This table is indicative of the “mechanical depreciation” of the car, that is depreciation due to usage and wear and tear. It assumes a 12,000 miles per year average usage. It is clear from the table that on an average, Honda Civics would lose about $1353 per every year that you use it.
The total depreciation that JD would face if buys a Honda Civic and tries to sell it the next year would be around $3500 and not $1000 as he estimates in his calculations. I am doing these calculations using “trade-in” values, because JD mentions that he would trade it in for a better car. A hypothetical case of JD buying a seven year old 2000 Honda Civic is tabulated below. The table is pretty self-explanatory so I won’t put any efforts on that part.
It is obvious that JD will not be able to buy a similar quality car after the end of one year. To buy a similar quality car (a seven year old car), JD would require to increase his monthly contribution and that would make this a loss making cycle. And btw, all this is with pretty conservative numbers.
What about Ramsey’s numbers?
I ran the same deal for Ramsey’s $475 a month that he uses in his presentation, and the details are tabulated below:
…but there must be a catch. Here, the catch is in the monthly payments itself. If you are ready to save $475 a month for a year and upgrade, then pay another $475 a month and upgrade….you might as well pay that amount a month and get a brand new Honda Civic and just be done with it (no need to drive a junk for 4 years and turn yourself into a annual car salesman trying to buy and sell cars every year). Take good care of the car and it will serve you almost flawlessly for at least 10 years and make the investment worth it.
Overall, I am not convinced about this “Drive Free” theory. But that’s just my opinion. I would be very glad to see someone come up with numbers to support this stuff …or I am going to stay unconvinced.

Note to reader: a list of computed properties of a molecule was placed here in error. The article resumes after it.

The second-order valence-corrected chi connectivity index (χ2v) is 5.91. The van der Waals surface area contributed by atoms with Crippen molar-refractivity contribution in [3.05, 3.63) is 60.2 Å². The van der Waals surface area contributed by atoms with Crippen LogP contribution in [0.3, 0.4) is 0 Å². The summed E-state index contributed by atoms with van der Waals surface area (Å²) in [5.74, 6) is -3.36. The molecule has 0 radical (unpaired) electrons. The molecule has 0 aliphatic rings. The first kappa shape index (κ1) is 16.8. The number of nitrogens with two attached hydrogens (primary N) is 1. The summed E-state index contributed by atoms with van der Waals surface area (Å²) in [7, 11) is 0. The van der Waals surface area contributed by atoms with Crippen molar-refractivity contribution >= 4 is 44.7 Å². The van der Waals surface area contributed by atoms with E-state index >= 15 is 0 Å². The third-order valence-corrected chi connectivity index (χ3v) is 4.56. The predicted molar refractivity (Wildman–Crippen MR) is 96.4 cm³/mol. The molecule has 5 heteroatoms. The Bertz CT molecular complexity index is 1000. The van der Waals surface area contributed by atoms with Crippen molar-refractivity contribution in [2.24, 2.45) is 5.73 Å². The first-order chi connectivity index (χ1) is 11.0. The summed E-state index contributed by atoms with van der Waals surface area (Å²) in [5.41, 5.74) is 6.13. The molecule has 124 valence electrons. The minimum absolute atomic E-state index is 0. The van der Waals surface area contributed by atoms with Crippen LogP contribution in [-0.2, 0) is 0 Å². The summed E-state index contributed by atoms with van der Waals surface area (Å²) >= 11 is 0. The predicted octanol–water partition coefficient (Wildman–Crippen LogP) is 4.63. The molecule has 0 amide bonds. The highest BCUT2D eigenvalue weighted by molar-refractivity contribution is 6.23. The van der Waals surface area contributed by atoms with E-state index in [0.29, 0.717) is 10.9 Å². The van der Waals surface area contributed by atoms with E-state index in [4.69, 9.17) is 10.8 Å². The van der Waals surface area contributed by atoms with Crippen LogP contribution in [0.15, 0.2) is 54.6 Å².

I have not even considered the cost of repair headaches for used cars….which can sometimes run into thousands. Repairs are required for new cars also, but for used cars they run into a lot more sometimes because you don’t have any idea about how the previous owner used the car.
You can try selling to and buying from private-party (individuals). However, even if you run the numbers for a private-party deal rather than a trade-in, things don’t really add up very well. Also, the moment you start buying/selling cars from individuals, you run the risk of buying a lemon. Not to mention the amount of time you spend in trying to locate a prospective buyer for your old car and a prospective seller for your newer car.
Dave Ramsey mentions in his presentation that average Americans pay 9.6% APR on car loans. I am not sure if that is true…but if it is true..then average Americans are not really getting themselves good deals on car loans. Just a few weeks ago I was involved in a car loan deal for a guy who had a credit score around 670-ish and was approved a loan at 5.99% APR.
I have some more issues, but this post has gotten darn long…so everything else will have to wait